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Tensions ease over North Korea
August 25, 2017, 1:02 pm

Despite reports of a rift with China in US media, tensions between Pyongyang and Washington appear to have subsided

The war of words between US President Donald Trump and North Korean leader Kim Jong-un appears to have subsided this week as South Korean President Moon Jae-in announced he was seeking improved relations with Pyongyang.

During a political rally in Arkansas earlier in the week, Trump claimed that Kim was “starting to respect us” even as the North Korean leader continued to inspect weapons facilities in his country.

On Thursday, Moon said that improved relations with the North could eventually lead to the denuclearization that world powers seek.

Moon said that South Korean policies in dealing with the North need to return to the experiences of the past, specifically about 10 years ago when relations with Pyongyang appeared to be on the mend and both countries were involved in joint economic projects.

Unlike his predecessor President Park Geun-hye, who was ousted on corruption charges, Moon came to the presidency with a clear vision to repair ties with the North.

Since his inauguration in May, Moon has been seeking to reform the South’s way of dealing with the North amid the continuing tensions and war of words between Pyongyang and Washington.

He has asked his security and foreign policy appointees to draft a unification approach with the north; this has long been an initiative both Koreas have discussed during more peaceful times.

Between 2000 and 2007, South Korea joined the North along with China, the United States, Russia and Japan in what were known as the six-party talks to use economic engagement to persuade Pyongyang to abandon its nuclear and ballistic missile programs.

Known as the Sunshine Policy in Seoul, the engagement was designed to create jobs for North Korean workers in addition to social exchange between the two Koreas.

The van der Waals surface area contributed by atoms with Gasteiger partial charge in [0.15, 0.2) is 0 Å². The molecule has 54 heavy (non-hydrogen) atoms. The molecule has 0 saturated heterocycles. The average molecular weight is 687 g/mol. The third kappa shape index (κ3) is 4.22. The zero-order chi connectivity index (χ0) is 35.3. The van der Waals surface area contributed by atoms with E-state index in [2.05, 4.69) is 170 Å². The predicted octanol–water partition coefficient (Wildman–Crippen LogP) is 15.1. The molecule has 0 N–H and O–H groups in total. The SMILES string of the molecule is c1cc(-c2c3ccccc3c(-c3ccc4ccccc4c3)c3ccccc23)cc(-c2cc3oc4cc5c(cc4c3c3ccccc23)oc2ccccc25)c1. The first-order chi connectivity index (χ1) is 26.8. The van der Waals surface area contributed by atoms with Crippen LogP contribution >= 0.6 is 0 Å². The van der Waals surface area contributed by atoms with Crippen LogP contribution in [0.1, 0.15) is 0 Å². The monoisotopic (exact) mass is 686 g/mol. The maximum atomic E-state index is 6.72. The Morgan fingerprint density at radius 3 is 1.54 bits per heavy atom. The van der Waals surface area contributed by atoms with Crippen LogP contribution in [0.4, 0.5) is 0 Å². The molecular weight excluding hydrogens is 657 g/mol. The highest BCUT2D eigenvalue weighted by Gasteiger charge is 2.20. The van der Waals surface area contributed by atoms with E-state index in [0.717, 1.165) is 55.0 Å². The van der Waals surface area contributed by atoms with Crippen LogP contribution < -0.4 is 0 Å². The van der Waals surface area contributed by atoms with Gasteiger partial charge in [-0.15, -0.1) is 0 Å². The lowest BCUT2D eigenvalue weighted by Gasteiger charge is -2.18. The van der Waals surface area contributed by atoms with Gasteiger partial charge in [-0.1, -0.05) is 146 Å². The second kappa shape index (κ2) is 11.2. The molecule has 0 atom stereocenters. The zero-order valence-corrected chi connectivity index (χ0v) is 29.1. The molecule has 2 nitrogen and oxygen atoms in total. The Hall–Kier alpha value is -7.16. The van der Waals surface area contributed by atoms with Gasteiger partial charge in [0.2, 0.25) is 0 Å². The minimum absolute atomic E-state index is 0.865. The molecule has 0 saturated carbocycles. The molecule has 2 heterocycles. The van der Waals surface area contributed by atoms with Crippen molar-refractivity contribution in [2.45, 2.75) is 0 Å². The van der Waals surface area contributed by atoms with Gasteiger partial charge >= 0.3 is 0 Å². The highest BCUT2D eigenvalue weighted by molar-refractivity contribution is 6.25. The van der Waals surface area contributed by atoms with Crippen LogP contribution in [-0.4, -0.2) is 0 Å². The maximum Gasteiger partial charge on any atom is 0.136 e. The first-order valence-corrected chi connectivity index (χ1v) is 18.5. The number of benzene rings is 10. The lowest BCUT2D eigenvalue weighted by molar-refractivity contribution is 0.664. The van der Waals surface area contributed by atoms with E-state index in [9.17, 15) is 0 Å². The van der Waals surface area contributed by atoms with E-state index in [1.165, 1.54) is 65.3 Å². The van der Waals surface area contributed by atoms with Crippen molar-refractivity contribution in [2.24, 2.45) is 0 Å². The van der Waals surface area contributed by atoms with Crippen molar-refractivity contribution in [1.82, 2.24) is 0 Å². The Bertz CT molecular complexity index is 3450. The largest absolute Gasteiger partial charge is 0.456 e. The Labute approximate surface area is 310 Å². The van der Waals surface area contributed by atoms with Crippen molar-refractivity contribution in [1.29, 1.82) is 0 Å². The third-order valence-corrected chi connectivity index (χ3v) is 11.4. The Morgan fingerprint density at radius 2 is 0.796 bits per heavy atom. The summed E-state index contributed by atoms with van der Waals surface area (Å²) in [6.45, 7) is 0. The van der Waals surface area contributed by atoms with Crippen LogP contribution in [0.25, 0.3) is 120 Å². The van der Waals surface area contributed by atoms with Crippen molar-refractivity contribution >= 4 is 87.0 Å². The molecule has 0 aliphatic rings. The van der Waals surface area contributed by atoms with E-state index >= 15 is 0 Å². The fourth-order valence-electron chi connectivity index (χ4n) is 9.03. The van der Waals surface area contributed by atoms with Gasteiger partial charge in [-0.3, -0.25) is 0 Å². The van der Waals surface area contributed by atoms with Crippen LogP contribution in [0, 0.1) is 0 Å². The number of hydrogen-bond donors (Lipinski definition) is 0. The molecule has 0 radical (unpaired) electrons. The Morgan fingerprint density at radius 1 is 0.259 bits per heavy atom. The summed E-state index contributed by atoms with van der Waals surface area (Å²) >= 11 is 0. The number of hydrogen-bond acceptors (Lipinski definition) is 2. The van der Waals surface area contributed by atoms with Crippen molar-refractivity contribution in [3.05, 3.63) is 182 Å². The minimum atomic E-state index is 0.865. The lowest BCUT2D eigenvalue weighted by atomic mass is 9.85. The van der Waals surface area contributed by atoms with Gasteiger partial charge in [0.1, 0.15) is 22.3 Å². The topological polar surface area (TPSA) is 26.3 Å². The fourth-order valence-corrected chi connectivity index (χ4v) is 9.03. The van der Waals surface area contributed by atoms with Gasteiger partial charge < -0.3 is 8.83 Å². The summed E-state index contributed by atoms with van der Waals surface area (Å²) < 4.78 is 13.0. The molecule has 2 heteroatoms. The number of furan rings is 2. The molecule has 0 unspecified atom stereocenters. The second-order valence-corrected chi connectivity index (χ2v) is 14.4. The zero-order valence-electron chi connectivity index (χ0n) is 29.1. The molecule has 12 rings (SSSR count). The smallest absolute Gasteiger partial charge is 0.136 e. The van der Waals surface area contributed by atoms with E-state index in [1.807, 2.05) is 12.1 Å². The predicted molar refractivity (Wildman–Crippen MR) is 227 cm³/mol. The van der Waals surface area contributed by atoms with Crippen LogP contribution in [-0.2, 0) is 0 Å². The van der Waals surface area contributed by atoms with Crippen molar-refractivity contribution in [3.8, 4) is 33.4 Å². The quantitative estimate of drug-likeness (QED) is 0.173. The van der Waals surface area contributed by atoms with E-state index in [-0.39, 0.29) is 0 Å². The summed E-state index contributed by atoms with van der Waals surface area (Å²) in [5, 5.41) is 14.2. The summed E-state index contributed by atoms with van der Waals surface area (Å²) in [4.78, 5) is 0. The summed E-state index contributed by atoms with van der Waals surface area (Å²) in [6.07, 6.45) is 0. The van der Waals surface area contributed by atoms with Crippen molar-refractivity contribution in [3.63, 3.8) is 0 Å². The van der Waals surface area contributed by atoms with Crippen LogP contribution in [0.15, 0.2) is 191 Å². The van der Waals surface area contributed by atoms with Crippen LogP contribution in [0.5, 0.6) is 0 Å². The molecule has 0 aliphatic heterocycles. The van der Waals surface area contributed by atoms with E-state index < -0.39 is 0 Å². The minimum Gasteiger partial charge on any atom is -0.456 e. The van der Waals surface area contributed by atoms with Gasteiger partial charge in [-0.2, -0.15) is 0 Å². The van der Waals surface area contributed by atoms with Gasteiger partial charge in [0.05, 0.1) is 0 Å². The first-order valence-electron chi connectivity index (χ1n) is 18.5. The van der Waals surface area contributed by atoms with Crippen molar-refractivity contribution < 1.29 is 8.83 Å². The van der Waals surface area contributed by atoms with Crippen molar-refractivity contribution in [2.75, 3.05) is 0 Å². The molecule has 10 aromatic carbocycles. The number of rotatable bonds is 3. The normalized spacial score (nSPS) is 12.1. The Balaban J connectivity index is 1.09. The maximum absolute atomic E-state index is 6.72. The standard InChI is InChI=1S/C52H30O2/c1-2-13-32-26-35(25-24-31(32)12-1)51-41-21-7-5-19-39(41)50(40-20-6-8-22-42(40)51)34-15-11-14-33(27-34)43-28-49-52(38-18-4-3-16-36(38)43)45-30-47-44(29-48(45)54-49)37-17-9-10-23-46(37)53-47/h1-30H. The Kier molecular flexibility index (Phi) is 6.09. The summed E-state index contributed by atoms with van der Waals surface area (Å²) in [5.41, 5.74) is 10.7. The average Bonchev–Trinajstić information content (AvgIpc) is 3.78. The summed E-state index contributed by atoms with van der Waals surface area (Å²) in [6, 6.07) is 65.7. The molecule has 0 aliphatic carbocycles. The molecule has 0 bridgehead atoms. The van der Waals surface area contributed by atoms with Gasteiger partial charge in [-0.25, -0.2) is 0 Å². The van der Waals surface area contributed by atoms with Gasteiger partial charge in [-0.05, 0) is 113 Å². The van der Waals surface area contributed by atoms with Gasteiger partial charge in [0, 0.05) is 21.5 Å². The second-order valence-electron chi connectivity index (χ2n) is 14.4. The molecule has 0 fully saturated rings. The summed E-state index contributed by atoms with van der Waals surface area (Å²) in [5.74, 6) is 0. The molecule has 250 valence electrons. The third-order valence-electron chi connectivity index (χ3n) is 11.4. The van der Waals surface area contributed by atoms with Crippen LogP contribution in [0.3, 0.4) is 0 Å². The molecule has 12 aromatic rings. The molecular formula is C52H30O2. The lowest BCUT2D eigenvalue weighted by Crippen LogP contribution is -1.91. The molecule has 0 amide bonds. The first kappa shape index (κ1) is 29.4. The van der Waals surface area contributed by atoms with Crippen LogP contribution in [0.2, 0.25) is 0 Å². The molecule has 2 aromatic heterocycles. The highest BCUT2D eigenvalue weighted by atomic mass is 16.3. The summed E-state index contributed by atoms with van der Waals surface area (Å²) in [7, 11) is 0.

The policy was largely shelved in 2008. China has repeatedly called for a return to the six-party talks.

China calls for calm

Despite US media claims that a rift had emerged between Washington and Beijing on how to rein in North Korea, it seems that Chinese calls for calm and dialogue are working.

China has repeatedly warned that no one would win if there was war on the Korean Peninsula, advising against anything that could escalate the situation.

“We urge all parties to refrain from inflammatory or threatening statements or deeds to prevent irreversible damage to the situation on the Korean Peninsula,” the Chinese Foreign Ministry has said.

Earlier last month during a meeting between Chinese President Xi Jinping and his Russian counterpart Vladimir Putin, Moscow and Beijing said that North Korea should freeze its nuclear and missile programs, while the US and South Korea should abstain from holding war games in the region.

Chinese President Xi Jinping, who spoke to Trump repeatedly on the crisis, has urged restraint from both Pyongyang and Washington.

China has also stressed on the grave threat a US anti-missile system in South Korea poses to both Chinese and Russian interests.

The BRICS Post with inputs from Agencies

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